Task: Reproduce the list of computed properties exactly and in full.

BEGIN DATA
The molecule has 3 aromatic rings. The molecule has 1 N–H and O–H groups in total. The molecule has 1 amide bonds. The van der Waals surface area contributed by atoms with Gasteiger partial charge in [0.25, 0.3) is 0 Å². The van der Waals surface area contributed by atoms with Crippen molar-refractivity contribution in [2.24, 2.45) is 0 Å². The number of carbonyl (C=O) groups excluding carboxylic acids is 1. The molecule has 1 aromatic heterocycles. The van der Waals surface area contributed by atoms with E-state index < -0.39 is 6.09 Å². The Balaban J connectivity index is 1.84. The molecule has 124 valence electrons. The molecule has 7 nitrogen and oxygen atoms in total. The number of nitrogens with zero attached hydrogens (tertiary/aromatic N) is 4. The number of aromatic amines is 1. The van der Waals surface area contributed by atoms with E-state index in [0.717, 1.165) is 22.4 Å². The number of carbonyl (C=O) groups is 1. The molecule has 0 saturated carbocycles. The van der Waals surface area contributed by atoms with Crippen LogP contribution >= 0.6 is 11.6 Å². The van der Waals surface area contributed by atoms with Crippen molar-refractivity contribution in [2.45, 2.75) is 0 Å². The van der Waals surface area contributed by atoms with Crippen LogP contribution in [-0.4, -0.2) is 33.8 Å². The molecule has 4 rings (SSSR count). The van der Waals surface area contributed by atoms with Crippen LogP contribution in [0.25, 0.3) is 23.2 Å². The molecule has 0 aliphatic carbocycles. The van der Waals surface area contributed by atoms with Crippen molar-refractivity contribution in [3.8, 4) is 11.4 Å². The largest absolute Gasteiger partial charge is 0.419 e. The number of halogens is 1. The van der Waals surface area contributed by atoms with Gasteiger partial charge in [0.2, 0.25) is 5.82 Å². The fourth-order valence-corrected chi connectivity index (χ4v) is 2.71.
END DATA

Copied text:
The molecule has 3 aromatic rings. The molecule has 1 N–H and O–H groups in total. The molecule has 1 amide bonds. The van der Waals surface area contributed by atoms with Gasteiger partial charge in [0.25, 0.3) is 0 Å². The van der Waals surface area contributed by atoms with Crippen molar-refractivity contribution in [2.24, 2.45) is 0 Å². The number of carbonyl (C=O) groups excluding carboxylic acids is 1. The molecule has 1 aromatic heterocycles. The van der Waals surface area contributed by atoms with E-state index < -0.39 is 6.09 Å². The Balaban J connectivity index is 1.84. The molecule has 124 valence electrons. The molecule has 7 nitrogen and oxygen atoms in total. The number of nitrogens with zero attached hydrogens (tertiary/aromatic N) is 4. The number of aromatic amines is 1. The van der Waals surface area contributed by atoms with E-state index in [0.717, 1.165) is 22.4 Å². The number of carbonyl (C=O) groups is 1. The molecule has 0 saturated carbocycles. The van der Waals surface area contributed by atoms with Crippen LogP contribution >= 0.6 is 11.6 Å². The van der Waals surface area contributed by atoms with Crippen molar-refractivity contribution in [2.45, 2.75) is 0 Å². The van der Waals surface area contributed by atoms with Crippen LogP contribution in [-0.4, -0.2) is 33.8 Å². The molecule has 4 rings (SSSR count). The van der Waals surface area contributed by atoms with Crippen LogP contribution in [0.25, 0.3) is 23.2 Å². The molecule has 0 aliphatic carbocycles. The van der Waals surface area contributed by atoms with Crippen molar-refractivity contribution in [3.8, 4) is 11.4 Å². The largest absolute Gasteiger partial charge is 0.419 e. The number of halogens is 1. The van der Waals surface area contributed by atoms with Gasteiger partial charge in [0.2, 0.25) is 5.82 Å². The fourth-order valence-corrected chi connectivity index (χ4v) is 2.71.